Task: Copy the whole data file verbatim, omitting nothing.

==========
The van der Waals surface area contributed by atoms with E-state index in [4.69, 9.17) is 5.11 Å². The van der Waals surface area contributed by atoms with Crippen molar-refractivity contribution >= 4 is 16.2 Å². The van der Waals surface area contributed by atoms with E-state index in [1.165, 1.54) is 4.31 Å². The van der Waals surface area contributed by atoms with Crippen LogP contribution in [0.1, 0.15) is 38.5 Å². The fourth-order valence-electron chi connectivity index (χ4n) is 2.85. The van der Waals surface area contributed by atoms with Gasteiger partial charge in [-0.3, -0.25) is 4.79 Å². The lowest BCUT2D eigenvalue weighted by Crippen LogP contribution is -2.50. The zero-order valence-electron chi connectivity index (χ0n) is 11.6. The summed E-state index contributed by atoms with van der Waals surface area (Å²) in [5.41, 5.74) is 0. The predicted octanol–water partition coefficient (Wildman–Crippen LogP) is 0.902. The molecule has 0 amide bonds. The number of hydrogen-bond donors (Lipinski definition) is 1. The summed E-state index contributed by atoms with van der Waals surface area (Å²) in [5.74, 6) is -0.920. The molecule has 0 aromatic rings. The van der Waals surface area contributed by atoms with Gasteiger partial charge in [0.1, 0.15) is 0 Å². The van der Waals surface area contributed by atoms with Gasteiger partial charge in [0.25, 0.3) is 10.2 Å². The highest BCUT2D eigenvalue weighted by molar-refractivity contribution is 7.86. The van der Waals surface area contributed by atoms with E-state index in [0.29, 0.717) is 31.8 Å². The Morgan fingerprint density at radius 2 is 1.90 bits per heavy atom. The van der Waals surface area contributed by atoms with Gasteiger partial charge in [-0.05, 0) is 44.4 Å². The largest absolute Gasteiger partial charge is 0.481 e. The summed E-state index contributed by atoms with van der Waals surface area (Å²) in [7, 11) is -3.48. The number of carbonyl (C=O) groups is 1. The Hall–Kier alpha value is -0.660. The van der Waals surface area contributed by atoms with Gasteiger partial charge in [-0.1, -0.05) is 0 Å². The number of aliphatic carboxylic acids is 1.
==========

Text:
The van der Waals surface area contributed by atoms with E-state index in [4.69, 9.17) is 5.11 Å². The van der Waals surface area contributed by atoms with Crippen molar-refractivity contribution >= 4 is 16.2 Å². The van der Waals surface area contributed by atoms with E-state index in [1.165, 1.54) is 4.31 Å². The van der Waals surface area contributed by atoms with Crippen LogP contribution in [0.1, 0.15) is 38.5 Å². The fourth-order valence-electron chi connectivity index (χ4n) is 2.85. The van der Waals surface area contributed by atoms with Gasteiger partial charge in [-0.3, -0.25) is 4.79 Å². The lowest BCUT2D eigenvalue weighted by Crippen LogP contribution is -2.50. The zero-order valence-electron chi connectivity index (χ0n) is 11.6. The summed E-state index contributed by atoms with van der Waals surface area (Å²) in [5.41, 5.74) is 0. The predicted octanol–water partition coefficient (Wildman–Crippen LogP) is 0.902. The molecule has 0 amide bonds. The number of hydrogen-bond donors (Lipinski definition) is 1. The summed E-state index contributed by atoms with van der Waals surface area (Å²) in [5.74, 6) is -0.920. The molecule has 0 aromatic rings. The van der Waals surface area contributed by atoms with Gasteiger partial charge in [0.1, 0.15) is 0 Å². The van der Waals surface area contributed by atoms with Gasteiger partial charge in [0.25, 0.3) is 10.2 Å². The highest BCUT2D eigenvalue weighted by molar-refractivity contribution is 7.86. The van der Waals surface area contributed by atoms with E-state index in [0.29, 0.717) is 31.8 Å². The Morgan fingerprint density at radius 2 is 1.90 bits per heavy atom. The van der Waals surface area contributed by atoms with Gasteiger partial charge in [-0.05, 0) is 44.4 Å². The largest absolute Gasteiger partial charge is 0.481 e. The summed E-state index contributed by atoms with van der Waals surface area (Å²) in [7, 11) is -3.48. The number of carbonyl (C=O) groups is 1. The Hall–Kier alpha value is -0.660. The van der Waals surface area contributed by atoms with Gasteiger partial charge in [-0.1, -0.05) is 0 Å². The number of aliphatic carboxylic acids is 1.